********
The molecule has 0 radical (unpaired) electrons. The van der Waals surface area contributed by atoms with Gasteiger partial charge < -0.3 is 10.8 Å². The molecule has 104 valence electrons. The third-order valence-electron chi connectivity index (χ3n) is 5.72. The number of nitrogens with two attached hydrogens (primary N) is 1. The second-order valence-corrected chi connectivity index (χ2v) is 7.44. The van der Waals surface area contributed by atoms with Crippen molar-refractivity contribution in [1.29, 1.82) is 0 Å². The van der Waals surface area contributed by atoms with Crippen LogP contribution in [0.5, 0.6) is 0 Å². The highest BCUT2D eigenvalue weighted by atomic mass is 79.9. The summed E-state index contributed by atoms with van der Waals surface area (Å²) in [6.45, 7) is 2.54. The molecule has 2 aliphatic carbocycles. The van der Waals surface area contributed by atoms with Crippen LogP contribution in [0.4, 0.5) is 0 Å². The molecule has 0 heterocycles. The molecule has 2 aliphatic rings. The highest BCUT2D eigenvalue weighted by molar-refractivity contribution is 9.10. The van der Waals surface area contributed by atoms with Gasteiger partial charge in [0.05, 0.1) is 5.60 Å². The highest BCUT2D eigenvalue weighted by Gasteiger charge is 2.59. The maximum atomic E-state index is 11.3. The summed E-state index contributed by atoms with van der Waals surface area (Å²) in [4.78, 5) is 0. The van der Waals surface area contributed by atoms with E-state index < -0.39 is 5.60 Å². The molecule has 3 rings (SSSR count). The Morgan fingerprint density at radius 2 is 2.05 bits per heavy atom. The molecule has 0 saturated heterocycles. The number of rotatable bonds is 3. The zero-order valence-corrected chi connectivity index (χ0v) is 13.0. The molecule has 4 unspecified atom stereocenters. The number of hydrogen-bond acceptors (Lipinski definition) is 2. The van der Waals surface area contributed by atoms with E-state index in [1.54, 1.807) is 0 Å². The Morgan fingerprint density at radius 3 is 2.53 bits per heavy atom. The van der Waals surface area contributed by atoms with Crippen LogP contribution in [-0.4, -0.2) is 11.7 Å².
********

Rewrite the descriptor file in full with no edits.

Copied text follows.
The molecule has 0 radical (unpaired) electrons. The van der Waals surface area contributed by atoms with Gasteiger partial charge < -0.3 is 10.8 Å². The molecule has 104 valence electrons. The third-order valence-electron chi connectivity index (χ3n) is 5.72. The number of nitrogens with two attached hydrogens (primary N) is 1. The second-order valence-corrected chi connectivity index (χ2v) is 7.44. The van der Waals surface area contributed by atoms with Crippen molar-refractivity contribution in [1.29, 1.82) is 0 Å². The van der Waals surface area contributed by atoms with Crippen LogP contribution in [0.5, 0.6) is 0 Å². The highest BCUT2D eigenvalue weighted by atomic mass is 79.9. The summed E-state index contributed by atoms with van der Waals surface area (Å²) in [6.45, 7) is 2.54. The molecule has 2 aliphatic carbocycles. The van der Waals surface area contributed by atoms with Crippen LogP contribution in [0.4, 0.5) is 0 Å². The molecule has 0 heterocycles. The molecule has 2 aliphatic rings. The highest BCUT2D eigenvalue weighted by molar-refractivity contribution is 9.10. The van der Waals surface area contributed by atoms with Gasteiger partial charge in [0.05, 0.1) is 5.60 Å². The highest BCUT2D eigenvalue weighted by Gasteiger charge is 2.59. The maximum atomic E-state index is 11.3. The summed E-state index contributed by atoms with van der Waals surface area (Å²) in [4.78, 5) is 0. The van der Waals surface area contributed by atoms with E-state index < -0.39 is 5.60 Å². The molecule has 3 rings (SSSR count). The Morgan fingerprint density at radius 2 is 2.05 bits per heavy atom. The molecule has 0 saturated heterocycles. The number of rotatable bonds is 3. The zero-order valence-corrected chi connectivity index (χ0v) is 13.0. The molecule has 4 unspecified atom stereocenters. The number of hydrogen-bond acceptors (Lipinski definition) is 2. The van der Waals surface area contributed by atoms with E-state index in [1.54, 1.807) is 0 Å². The Morgan fingerprint density at radius 3 is 2.53 bits per heavy atom. The van der Waals surface area contributed by atoms with Crippen LogP contribution in [-0.4, -0.2) is 11.7 Å².